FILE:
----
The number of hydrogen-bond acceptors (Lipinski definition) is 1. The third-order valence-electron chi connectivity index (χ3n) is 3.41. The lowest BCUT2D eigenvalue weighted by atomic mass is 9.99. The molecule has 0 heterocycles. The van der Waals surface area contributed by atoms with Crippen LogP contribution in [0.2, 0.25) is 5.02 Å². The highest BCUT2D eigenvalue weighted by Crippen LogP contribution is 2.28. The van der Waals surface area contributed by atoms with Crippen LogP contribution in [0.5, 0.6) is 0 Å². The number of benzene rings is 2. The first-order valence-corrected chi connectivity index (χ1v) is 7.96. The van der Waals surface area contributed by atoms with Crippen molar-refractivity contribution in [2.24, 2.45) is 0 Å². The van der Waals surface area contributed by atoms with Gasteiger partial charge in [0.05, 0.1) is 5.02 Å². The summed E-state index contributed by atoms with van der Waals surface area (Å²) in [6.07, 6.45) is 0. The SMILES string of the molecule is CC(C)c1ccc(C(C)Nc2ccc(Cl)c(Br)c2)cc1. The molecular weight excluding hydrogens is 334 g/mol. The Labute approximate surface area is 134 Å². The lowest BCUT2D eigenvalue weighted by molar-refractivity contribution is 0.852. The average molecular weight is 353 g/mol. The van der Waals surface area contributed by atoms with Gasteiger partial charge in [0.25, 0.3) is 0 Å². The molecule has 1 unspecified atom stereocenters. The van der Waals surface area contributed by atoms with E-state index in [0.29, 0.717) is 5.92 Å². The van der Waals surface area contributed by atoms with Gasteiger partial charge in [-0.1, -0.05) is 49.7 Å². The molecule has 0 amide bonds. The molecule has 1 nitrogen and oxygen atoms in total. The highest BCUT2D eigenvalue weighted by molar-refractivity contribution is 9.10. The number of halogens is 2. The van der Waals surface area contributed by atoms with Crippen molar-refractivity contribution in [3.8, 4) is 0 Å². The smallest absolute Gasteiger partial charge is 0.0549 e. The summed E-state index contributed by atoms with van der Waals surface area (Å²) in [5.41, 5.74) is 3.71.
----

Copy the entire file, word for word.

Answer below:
The number of hydrogen-bond acceptors (Lipinski definition) is 1. The third-order valence-electron chi connectivity index (χ3n) is 3.41. The lowest BCUT2D eigenvalue weighted by atomic mass is 9.99. The molecule has 0 heterocycles. The van der Waals surface area contributed by atoms with Crippen LogP contribution in [0.2, 0.25) is 5.02 Å². The highest BCUT2D eigenvalue weighted by Crippen LogP contribution is 2.28. The van der Waals surface area contributed by atoms with Crippen LogP contribution in [0.5, 0.6) is 0 Å². The number of benzene rings is 2. The first-order valence-corrected chi connectivity index (χ1v) is 7.96. The van der Waals surface area contributed by atoms with Crippen molar-refractivity contribution in [2.24, 2.45) is 0 Å². The van der Waals surface area contributed by atoms with Gasteiger partial charge in [0.05, 0.1) is 5.02 Å². The summed E-state index contributed by atoms with van der Waals surface area (Å²) in [6.07, 6.45) is 0. The SMILES string of the molecule is CC(C)c1ccc(C(C)Nc2ccc(Cl)c(Br)c2)cc1. The molecular weight excluding hydrogens is 334 g/mol. The Labute approximate surface area is 134 Å². The lowest BCUT2D eigenvalue weighted by molar-refractivity contribution is 0.852. The average molecular weight is 353 g/mol. The van der Waals surface area contributed by atoms with Gasteiger partial charge in [0.25, 0.3) is 0 Å². The molecule has 1 unspecified atom stereocenters. The van der Waals surface area contributed by atoms with E-state index in [0.29, 0.717) is 5.92 Å². The van der Waals surface area contributed by atoms with Gasteiger partial charge in [-0.1, -0.05) is 49.7 Å². The molecule has 0 amide bonds. The molecule has 1 nitrogen and oxygen atoms in total. The highest BCUT2D eigenvalue weighted by molar-refractivity contribution is 9.10. The number of halogens is 2. The van der Waals surface area contributed by atoms with Crippen molar-refractivity contribution in [3.8, 4) is 0 Å². The smallest absolute Gasteiger partial charge is 0.0549 e. The summed E-state index contributed by atoms with van der Waals surface area (Å²) in [5.41, 5.74) is 3.71.